I landed at San Jose airport with my heart full. I was still wrapping my head around the support and love of my friends at home and all over the states that were excited for me. I changed about $160 into colones at the airport (which should have waited until I got to a bank) and walked out to the only curb at the little airport. It was 6am, the sun was rising, the air was windy and clean, and although I was feeling comfortable I wasn't sure what to expect, still. I had only seen one picture of Carlos and his instructions for me was to look for the guy in a sombrero. I was like,"well that narrows it down". About an hour later he pulled up in his mini-van, stepped out of the car, and after thinking every other car was him I knew for sure that this was it. I jumped in the van with no reservations and we headed into the city. Our first stop after getting to know each other briefly in the car was to Exclusive Coffees, a main exporter in Costa Rica. I was already blown away within the first two hours of getting there. I was seeing coffee getting dry milled, sorted, bagged, and put into containers. Their facility was gorgeous and they had a sweet cupping lab. Thrive Coffee Traders were taking a tour there at the same time and we got to talking about people we knew in common. The coffee we drank there was awesome and seeing bags of roasted coffee from all of my favorite roasters there was exciting. From there we drove through the small capitol city, stopped for lunch at a small cafe, and headed into the mountains for Carlos' farm. As we got closer and closer to our destination the landscape was astonishing to me and when Carlos and his son had pointed out some coffee trees growing on the side of the road I started to freak out!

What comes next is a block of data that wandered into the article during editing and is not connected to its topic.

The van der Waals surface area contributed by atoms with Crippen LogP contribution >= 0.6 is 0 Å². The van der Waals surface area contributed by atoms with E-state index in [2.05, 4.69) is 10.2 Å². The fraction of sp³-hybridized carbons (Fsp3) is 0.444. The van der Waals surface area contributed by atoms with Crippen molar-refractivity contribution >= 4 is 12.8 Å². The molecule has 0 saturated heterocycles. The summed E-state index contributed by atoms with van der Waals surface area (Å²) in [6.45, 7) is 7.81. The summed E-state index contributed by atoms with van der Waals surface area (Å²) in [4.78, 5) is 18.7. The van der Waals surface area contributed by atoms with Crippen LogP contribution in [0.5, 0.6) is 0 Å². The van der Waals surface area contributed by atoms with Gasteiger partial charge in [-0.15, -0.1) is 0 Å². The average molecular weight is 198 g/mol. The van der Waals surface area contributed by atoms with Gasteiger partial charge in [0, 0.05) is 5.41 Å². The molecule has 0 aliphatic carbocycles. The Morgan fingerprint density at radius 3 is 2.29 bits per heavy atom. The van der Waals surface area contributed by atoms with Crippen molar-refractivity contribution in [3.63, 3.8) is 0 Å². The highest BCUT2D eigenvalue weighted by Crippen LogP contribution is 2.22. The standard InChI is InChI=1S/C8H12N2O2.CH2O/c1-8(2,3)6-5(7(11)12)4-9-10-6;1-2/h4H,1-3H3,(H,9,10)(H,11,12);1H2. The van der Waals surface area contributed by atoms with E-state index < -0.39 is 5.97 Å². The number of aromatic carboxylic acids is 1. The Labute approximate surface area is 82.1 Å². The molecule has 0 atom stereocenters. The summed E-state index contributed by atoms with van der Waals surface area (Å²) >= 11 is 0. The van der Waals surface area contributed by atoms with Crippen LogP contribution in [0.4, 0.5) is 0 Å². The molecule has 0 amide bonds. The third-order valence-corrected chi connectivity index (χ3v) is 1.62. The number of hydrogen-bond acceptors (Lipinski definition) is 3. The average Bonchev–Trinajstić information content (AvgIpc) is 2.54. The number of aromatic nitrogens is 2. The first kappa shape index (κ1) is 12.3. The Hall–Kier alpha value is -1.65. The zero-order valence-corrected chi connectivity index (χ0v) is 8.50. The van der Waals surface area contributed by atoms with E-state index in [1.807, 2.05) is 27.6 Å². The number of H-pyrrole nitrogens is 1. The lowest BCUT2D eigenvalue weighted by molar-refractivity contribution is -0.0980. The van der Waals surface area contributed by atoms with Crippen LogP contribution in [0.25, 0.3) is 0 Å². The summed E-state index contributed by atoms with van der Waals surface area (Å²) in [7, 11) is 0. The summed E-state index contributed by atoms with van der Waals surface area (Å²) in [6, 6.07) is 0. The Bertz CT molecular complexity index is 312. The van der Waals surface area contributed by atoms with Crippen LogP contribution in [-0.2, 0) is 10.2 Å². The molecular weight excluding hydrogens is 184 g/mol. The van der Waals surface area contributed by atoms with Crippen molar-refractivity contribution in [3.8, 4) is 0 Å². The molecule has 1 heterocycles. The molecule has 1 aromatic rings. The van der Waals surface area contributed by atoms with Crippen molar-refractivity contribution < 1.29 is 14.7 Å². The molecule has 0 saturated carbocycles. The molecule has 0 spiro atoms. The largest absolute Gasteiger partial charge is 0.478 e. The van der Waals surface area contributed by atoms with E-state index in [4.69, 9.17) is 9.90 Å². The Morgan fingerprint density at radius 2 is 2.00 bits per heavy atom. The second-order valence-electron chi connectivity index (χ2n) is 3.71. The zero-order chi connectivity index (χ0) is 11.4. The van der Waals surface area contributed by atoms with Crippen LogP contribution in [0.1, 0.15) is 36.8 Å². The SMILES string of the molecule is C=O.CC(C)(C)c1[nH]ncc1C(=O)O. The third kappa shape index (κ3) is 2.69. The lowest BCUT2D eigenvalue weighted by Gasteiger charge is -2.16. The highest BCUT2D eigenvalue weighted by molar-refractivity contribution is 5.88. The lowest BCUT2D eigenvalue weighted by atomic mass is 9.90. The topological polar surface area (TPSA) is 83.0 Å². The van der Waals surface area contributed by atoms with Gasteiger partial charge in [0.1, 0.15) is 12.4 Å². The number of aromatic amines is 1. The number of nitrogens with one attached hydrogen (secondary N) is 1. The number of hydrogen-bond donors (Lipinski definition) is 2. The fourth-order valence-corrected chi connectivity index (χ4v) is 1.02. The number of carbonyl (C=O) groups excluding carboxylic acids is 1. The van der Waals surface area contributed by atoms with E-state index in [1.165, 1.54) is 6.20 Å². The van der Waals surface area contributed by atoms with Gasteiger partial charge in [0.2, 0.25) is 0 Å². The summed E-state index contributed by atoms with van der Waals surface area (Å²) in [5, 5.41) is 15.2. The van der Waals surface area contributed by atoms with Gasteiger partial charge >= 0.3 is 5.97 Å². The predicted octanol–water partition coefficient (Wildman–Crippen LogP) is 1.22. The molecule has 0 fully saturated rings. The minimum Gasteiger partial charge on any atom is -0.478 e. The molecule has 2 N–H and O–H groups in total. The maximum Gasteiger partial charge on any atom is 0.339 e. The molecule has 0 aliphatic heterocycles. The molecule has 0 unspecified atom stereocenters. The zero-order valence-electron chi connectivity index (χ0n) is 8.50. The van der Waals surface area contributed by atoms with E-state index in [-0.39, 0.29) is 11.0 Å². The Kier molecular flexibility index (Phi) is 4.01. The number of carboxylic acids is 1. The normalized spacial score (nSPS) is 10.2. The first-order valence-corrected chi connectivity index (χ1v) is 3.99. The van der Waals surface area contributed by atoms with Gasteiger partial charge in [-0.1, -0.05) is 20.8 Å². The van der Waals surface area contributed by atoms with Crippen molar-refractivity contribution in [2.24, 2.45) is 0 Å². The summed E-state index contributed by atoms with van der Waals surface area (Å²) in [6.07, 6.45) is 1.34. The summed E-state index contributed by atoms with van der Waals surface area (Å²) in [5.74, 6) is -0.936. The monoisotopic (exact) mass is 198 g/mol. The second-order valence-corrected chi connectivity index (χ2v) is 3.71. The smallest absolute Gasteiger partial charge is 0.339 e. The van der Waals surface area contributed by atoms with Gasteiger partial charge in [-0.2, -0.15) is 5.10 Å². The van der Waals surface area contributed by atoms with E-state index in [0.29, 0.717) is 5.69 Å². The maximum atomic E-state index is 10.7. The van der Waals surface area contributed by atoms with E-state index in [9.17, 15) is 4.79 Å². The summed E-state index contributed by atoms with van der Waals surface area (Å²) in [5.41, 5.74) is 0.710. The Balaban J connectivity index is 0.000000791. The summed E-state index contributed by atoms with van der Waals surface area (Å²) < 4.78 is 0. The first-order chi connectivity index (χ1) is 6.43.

When we got to Carlos' house we switched cars and went into San Marcos for gas and some groceries. From there we started up the unpaved, steep, narrow, windy, and cliff hanger road up the La Pastora Hill where Carlos' coffee fields are. Besides being scared on the way up I was pleased to see the camaraderie between all the farmers. We would stop and say hello to everyone we saw on the way whether they were just hanging out by their field, driving down with a truck full of cherries, or walking up to their homes. It seemed like Carlos knew everyone and he was so happy to show me off. I was thrilled to see coffee trees everywhere and ascend into the cloudy coffee heaven which is La Pastora. Finally, we made it to his highest field where the pickers were wrapping up their day and Carlos was getting ready to take the day's haul down to his micro-mill. It was during this time that I got some of my favorite pictures that I have ever taken. Not to mention it was the first time I got to go up to a coffee tree, feel it, pick a cherry off, bite into it, taste its sweetness, and spit out the wet and slimy seeds inside. That was a revolutionary moment in my life and career. After spending some time in the serene fields, getting to know Carlos' pickers, and getting some great shots, we headed back down the mountain with the day's haul. We passed Carlos' house again by a few meters and turned onto the most rickety and narrow bridge I have ever seen in order to cross a river that is behind his house. On the other side of the river is where his micro-mill is. Jacob, Carlos' middle child, was there waiting for us and we began to process the day's haul only a few hours after I had landed, saw the exporter, and fields.